Effectively addressing the challenges related to the right to privacy in the context of modern communications technology will require an ongoing, concerted multi-stakeholder engagement. This process should include a dialogue involving all interested stakeholders, including Member States, civil society, scientific and technical communities, the business sector, academics and human rights experts. As communication technologies continue to evolve, leadership will be critical to ensuring that these technologies are used to deliver on their potential towards the improved enjoyment of the human rights enshrined in the international legal framework.
Bearing the above observations in mind, there is a clear and pressing need for vigilance in ensuring the compliance of any surveillance policy or practice with international human rights law, including the right to privacy, through the development of effective safeguards against abuses. As an immediate measure, States should review their own national laws, policies and practices to ensure full conformity with international human rights law. Where there are shortcomings, States should take steps to address them, including through the adoption of a clear, precise, accessible, comprehensive and non-discriminatory legislative framework. Steps should be taken to ensure that effective and independent oversight regimes and practices are in place, with attention to the right of victims to an effective remedy.
There are a number of important practical challenges to the promotion and protection of the right to privacy in the digital age. Building upon the initial exploration of some of these issues in the present report, there is a need for further discussion and in-depth study of issues relating to the effective protection of the law, procedural safeguards, effective oversight, and remedies. An in-depth analysis of these issues would help to provide further practical guidance, grounded in international human rights law, on the principles of necessity, proportionality and legitimacy in relation to surveillance practices; on measures for effective, independent and impartial oversight; and on remedial measures. Further analysis also would assist business entities in meeting their responsibility to respect human rights, including due diligence and risk management safeguards, as well as on their role in providing effective remedies.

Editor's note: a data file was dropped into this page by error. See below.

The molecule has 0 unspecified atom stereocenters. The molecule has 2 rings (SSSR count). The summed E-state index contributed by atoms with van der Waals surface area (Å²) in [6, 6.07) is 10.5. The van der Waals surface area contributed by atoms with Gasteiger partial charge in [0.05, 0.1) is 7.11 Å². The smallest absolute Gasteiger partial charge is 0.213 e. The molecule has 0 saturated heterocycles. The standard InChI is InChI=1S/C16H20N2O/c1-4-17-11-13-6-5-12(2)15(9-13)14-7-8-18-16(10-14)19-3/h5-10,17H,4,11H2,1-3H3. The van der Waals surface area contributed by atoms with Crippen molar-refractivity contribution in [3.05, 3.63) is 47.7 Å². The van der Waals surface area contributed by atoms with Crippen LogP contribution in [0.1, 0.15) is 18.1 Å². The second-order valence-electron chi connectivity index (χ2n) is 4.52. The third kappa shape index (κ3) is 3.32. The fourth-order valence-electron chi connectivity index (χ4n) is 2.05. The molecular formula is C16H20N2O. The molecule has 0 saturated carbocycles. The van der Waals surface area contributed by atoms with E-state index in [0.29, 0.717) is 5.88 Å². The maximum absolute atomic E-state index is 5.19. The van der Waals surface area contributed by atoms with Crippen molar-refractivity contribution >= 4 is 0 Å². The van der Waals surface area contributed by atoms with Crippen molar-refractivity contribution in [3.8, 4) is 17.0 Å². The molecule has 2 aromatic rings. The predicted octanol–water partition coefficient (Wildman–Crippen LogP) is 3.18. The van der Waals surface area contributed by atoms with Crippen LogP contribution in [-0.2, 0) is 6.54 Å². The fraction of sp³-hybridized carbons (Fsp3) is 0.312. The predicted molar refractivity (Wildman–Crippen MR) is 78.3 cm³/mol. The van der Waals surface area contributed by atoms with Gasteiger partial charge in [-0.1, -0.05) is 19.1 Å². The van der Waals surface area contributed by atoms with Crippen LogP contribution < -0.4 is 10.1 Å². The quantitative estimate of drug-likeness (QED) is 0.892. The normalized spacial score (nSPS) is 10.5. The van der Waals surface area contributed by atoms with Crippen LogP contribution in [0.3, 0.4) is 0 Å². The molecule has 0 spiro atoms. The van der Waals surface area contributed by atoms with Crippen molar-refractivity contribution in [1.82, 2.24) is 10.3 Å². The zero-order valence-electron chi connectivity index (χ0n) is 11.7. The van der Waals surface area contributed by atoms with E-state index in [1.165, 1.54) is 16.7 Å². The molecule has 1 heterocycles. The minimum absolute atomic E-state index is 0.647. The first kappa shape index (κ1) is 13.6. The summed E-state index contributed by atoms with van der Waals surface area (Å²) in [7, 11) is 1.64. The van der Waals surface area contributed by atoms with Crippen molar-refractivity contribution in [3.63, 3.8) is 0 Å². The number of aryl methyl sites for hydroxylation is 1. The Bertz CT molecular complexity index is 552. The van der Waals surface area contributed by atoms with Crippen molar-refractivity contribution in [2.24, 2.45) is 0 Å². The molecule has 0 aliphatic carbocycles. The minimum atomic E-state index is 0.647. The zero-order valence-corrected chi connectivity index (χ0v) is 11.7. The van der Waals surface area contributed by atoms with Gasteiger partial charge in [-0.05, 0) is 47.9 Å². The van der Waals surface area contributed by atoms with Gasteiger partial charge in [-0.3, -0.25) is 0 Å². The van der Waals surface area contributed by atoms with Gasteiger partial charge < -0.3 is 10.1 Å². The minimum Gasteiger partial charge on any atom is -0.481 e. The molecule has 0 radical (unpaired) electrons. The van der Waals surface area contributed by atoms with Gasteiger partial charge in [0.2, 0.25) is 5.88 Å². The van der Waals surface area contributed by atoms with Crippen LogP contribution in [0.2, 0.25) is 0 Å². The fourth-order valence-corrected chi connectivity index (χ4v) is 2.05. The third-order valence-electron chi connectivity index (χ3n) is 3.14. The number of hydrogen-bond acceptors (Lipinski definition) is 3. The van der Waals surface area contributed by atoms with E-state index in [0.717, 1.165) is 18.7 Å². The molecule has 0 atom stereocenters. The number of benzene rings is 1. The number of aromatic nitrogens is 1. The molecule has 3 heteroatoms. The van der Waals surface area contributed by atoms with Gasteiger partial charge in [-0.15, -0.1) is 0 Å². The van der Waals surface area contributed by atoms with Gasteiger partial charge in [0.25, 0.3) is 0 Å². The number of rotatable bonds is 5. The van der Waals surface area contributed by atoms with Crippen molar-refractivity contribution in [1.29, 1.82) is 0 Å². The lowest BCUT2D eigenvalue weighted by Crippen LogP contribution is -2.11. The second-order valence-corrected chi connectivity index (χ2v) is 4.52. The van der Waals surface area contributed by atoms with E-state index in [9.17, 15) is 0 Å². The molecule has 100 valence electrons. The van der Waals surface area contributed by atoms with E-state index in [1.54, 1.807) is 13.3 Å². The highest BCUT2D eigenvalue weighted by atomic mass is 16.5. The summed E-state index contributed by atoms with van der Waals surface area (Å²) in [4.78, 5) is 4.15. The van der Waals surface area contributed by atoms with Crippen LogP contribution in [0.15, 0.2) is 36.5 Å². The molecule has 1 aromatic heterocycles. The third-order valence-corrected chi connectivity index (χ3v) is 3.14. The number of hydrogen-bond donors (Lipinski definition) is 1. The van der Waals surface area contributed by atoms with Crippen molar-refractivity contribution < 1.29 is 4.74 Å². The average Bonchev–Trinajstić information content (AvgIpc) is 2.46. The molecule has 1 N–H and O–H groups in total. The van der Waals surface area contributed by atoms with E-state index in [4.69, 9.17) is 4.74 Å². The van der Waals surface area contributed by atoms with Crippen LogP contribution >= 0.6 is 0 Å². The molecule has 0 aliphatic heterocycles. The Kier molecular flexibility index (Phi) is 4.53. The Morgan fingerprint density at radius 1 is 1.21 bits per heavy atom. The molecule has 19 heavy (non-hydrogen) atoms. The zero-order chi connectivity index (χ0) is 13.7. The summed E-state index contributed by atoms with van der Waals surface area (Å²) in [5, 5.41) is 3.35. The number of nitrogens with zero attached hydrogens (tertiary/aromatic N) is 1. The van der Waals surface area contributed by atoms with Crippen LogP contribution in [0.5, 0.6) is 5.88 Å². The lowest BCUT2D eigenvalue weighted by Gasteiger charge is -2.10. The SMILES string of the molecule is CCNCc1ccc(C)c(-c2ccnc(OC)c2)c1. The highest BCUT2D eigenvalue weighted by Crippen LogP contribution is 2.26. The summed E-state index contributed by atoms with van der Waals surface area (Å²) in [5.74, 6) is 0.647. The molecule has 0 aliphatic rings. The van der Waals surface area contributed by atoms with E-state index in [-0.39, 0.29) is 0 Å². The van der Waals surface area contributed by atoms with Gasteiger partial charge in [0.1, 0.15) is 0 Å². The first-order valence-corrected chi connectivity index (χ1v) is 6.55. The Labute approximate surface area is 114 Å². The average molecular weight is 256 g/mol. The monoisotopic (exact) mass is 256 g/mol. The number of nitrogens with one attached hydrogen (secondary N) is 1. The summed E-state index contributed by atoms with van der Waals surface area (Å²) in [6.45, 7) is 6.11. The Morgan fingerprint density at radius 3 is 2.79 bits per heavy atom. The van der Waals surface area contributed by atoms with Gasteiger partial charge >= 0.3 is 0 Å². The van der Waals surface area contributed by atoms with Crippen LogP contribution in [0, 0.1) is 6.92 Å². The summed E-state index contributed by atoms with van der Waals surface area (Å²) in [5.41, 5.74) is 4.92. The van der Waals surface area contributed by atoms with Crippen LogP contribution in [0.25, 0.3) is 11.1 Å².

Update: Ein besonders schönes Detail ist in Absatz 42 des Berichts:
There is strong evidence of a growing reliance by Governments on the private sector to conduct and facilitate digital surveillance. On every continent, Governments have used both formal legal mechanisms and covert methods to gain access to content, as well as to metadata. This process is increasingly formalized: as telecommunications service provision shifts from the public sector to the private sector, there has been a “delegation of law enforcement and quasi-judicial responsibilities to Internet intermediaries under the guise of ‘self-regulation’ or ‘cooperation’”.
Diesen Teil zitiert sie aus der Studie “the slide from self-regulation to corporate censorship” von European Digital Rights (EDRi), die bereits im Januar 2011 vor dieser Gefahr warnte:
This paper looks at the growing role of delegation of law enforcement and quasi-judicial responsibilities to internet intermediaries under the guise of “self-regulation” or “cooperation”.